How Do You Say 'Really Old Language' in Tamil and Irish?

Mankind’s been around a long time and over the course of the centuries its languages have evolved and changed until, like modern English, they bear little resemblance to their counterparts of a millennium ago. (Try reading Beowulf or Chaucer without a trot.) But for tongues that leave English in the dust, antiquity-wise, try this handy list on for size:

Language evolution is like biological evolution – it happens minutely, generation by generation, so there’s no distinct breaking point between one language and the next language that develops from it. Therefore, it’s impossible to say that one language is really older than any other one; they’re all as old as humanity itself. That said, each of the languages below has a little something special—something ancient—to differentiate it from the masses.

Be sure to read the whole fascinating list. I’m fortunate enough to live part-time in a country that still honors one of these languages as its official national language, and while it’s not widely spoken, it’s easily encountered on the radio and television every day:

Although Irish Gaelic is only spoken as a native language by a small majority of Irish people nowadays, it has a long history behind it. It is a member of the Celtic branch of Indo-European languages, and it existed on the islands that are now Great Britain and Ireland well before the Germanic influences arrived. Irish Gaelic was the language from which Scottish Gaelic and Manx (which used to be spoken on the Isle of Man) arose, but the fact that really lands it on this list is that it has the oldest vernacular literature of any language in Western Europe. While the rest of Europe was speaking their own languages and writing in Latin, the Irish decided that they wanted to write in their own language instead.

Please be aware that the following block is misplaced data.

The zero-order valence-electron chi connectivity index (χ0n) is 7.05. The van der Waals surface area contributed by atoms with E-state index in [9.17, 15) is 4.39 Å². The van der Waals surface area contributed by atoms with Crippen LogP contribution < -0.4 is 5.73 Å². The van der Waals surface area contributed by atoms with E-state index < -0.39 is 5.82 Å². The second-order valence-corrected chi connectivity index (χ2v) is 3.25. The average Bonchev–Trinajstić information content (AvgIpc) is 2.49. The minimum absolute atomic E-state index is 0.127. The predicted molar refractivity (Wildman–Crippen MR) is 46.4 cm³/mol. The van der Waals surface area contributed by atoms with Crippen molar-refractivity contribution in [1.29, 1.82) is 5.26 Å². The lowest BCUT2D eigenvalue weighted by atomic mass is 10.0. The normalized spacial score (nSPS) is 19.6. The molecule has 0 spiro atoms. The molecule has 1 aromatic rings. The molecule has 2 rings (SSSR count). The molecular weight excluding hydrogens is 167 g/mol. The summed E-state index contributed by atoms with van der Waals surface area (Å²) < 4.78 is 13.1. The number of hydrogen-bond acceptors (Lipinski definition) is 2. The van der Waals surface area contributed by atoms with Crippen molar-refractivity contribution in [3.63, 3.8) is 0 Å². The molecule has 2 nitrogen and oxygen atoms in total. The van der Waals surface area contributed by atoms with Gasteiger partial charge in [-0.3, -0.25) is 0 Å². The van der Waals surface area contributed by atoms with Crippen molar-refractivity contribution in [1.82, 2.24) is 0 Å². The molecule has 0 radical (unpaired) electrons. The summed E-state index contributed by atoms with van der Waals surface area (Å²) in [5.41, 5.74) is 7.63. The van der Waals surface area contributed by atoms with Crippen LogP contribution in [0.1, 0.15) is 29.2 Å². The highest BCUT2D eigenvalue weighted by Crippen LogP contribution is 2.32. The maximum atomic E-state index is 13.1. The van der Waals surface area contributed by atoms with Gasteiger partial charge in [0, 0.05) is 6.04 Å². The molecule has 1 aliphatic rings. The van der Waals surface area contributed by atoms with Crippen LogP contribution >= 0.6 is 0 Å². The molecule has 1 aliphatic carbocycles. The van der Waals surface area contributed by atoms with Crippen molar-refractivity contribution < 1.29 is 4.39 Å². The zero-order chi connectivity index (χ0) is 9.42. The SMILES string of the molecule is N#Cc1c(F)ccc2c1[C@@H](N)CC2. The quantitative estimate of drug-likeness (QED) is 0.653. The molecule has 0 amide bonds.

Another language on the list is spoken Hebrew, which was brought back from the dead, in part, with the founding of Israel. Others include Farsi (the language of ancient Persia), Basque (an outlier among western European languages, related linguistically to none of them), and Icelandic:

Icelandic is another Indo-European language, this time from the North Germanic Branch (just for comparison, English is also a Germanic language, but from the West Germanic branch). Many Germanic languages have streamlined themselves and lost some of the features that other Indo-European languages have (you’ve probably never heard of a case, for example, unless you’ve studied Latin or a Slavic language), but Icelandic has developed much more conservatively and retained many of these features. Danish governance of the country from the 14th to the 20th century also had very little effect on the language, so it has mostly gone unchanged since Norse settlers brought it there when they came to the country, and Icelandic speakers can easily read the sagas written centuries ago.

It helps that Iceland is an island, far from the European mainland. And it’s likely that Irish would continue to be widely spoken in Ireland had the English not tried to stamp it out during their long occupation of Hibernia. The point is that old languages that have survived (as opposed to the many that have simply disappeared) tend to be either the languages of empire (Farsi), a major religion (Hebrew), isolated communities (Basque, Tamil) or of oppressed peoples determined to maintain their cultural identities in the face of overwhelming odds (Lithuanian, Finnish).

Bring back spoken Latin and the world will be a happier, more civilized place. I mean, really — who needs French or Romanian when you can have the real thing?

Lots of room for quibbles here, so have it.